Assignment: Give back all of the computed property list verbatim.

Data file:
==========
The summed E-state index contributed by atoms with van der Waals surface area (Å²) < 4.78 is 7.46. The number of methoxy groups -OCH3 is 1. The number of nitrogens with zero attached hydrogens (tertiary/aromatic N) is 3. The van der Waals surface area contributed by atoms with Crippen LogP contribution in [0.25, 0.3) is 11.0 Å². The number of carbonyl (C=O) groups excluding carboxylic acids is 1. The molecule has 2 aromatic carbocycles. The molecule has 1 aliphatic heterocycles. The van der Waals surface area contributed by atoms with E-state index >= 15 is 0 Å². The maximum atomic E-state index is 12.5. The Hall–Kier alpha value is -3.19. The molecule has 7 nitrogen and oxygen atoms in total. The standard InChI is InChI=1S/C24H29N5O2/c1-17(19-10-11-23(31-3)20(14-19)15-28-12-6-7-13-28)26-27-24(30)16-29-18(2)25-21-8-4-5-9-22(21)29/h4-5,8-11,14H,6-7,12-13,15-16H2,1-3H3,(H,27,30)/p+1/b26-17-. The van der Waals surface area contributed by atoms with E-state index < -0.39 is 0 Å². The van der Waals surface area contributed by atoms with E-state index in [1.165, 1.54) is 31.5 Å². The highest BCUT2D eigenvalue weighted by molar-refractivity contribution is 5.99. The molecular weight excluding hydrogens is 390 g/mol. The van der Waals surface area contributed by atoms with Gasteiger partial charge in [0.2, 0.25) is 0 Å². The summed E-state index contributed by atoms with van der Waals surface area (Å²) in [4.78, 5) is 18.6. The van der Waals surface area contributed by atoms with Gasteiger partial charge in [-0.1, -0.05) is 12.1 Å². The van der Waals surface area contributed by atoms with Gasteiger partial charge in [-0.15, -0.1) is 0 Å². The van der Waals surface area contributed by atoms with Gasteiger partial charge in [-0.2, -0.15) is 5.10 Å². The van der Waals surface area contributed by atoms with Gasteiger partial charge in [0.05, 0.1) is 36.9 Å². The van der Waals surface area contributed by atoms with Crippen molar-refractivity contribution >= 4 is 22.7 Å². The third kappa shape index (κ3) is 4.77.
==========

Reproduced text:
The summed E-state index contributed by atoms with van der Waals surface area (Å²) < 4.78 is 7.46. The number of methoxy groups -OCH3 is 1. The number of nitrogens with zero attached hydrogens (tertiary/aromatic N) is 3. The van der Waals surface area contributed by atoms with Crippen LogP contribution in [0.25, 0.3) is 11.0 Å². The number of carbonyl (C=O) groups excluding carboxylic acids is 1. The molecule has 2 aromatic carbocycles. The molecule has 1 aliphatic heterocycles. The van der Waals surface area contributed by atoms with E-state index >= 15 is 0 Å². The maximum atomic E-state index is 12.5. The Hall–Kier alpha value is -3.19. The molecule has 7 nitrogen and oxygen atoms in total. The standard InChI is InChI=1S/C24H29N5O2/c1-17(19-10-11-23(31-3)20(14-19)15-28-12-6-7-13-28)26-27-24(30)16-29-18(2)25-21-8-4-5-9-22(21)29/h4-5,8-11,14H,6-7,12-13,15-16H2,1-3H3,(H,27,30)/p+1/b26-17-. The van der Waals surface area contributed by atoms with E-state index < -0.39 is 0 Å². The van der Waals surface area contributed by atoms with E-state index in [1.165, 1.54) is 31.5 Å². The highest BCUT2D eigenvalue weighted by molar-refractivity contribution is 5.99. The molecular weight excluding hydrogens is 390 g/mol. The van der Waals surface area contributed by atoms with Gasteiger partial charge in [0.2, 0.25) is 0 Å². The summed E-state index contributed by atoms with van der Waals surface area (Å²) in [4.78, 5) is 18.6. The van der Waals surface area contributed by atoms with Gasteiger partial charge in [-0.1, -0.05) is 12.1 Å². The van der Waals surface area contributed by atoms with Gasteiger partial charge in [-0.15, -0.1) is 0 Å². The van der Waals surface area contributed by atoms with Gasteiger partial charge in [-0.2, -0.15) is 5.10 Å². The van der Waals surface area contributed by atoms with Gasteiger partial charge in [0.05, 0.1) is 36.9 Å². The van der Waals surface area contributed by atoms with Crippen molar-refractivity contribution >= 4 is 22.7 Å². The third kappa shape index (κ3) is 4.77.